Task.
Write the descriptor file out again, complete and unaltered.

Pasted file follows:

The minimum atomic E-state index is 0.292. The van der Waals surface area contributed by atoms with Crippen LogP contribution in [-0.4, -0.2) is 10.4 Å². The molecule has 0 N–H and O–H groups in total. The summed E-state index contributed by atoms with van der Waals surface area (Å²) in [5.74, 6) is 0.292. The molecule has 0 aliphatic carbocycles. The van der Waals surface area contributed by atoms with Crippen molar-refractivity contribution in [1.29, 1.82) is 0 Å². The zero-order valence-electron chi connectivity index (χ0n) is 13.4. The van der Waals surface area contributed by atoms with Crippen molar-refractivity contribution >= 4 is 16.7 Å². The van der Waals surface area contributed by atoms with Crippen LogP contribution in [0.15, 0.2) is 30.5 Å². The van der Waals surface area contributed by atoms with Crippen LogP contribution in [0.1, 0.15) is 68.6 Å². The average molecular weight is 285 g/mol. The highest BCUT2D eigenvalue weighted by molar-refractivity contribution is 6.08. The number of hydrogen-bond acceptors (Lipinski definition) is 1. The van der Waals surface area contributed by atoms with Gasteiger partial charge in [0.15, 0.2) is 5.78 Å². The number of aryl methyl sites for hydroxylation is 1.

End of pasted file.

The minimum atomic E-state index is 0.292. The van der Waals surface area contributed by atoms with Crippen LogP contribution in [-0.4, -0.2) is 10.4 Å². The molecule has 0 N–H and O–H groups in total. The summed E-state index contributed by atoms with van der Waals surface area (Å²) in [5.74, 6) is 0.292. The molecule has 0 aliphatic carbocycles. The van der Waals surface area contributed by atoms with Crippen molar-refractivity contribution in [1.29, 1.82) is 0 Å². The zero-order valence-electron chi connectivity index (χ0n) is 13.4. The van der Waals surface area contributed by atoms with Crippen molar-refractivity contribution >= 4 is 16.7 Å². The van der Waals surface area contributed by atoms with Crippen LogP contribution in [0.15, 0.2) is 30.5 Å². The van der Waals surface area contributed by atoms with Crippen LogP contribution in [0.1, 0.15) is 68.6 Å². The average molecular weight is 285 g/mol. The highest BCUT2D eigenvalue weighted by molar-refractivity contribution is 6.08. The number of hydrogen-bond acceptors (Lipinski definition) is 1. The van der Waals surface area contributed by atoms with Gasteiger partial charge in [0.15, 0.2) is 5.78 Å². The number of aryl methyl sites for hydroxylation is 1.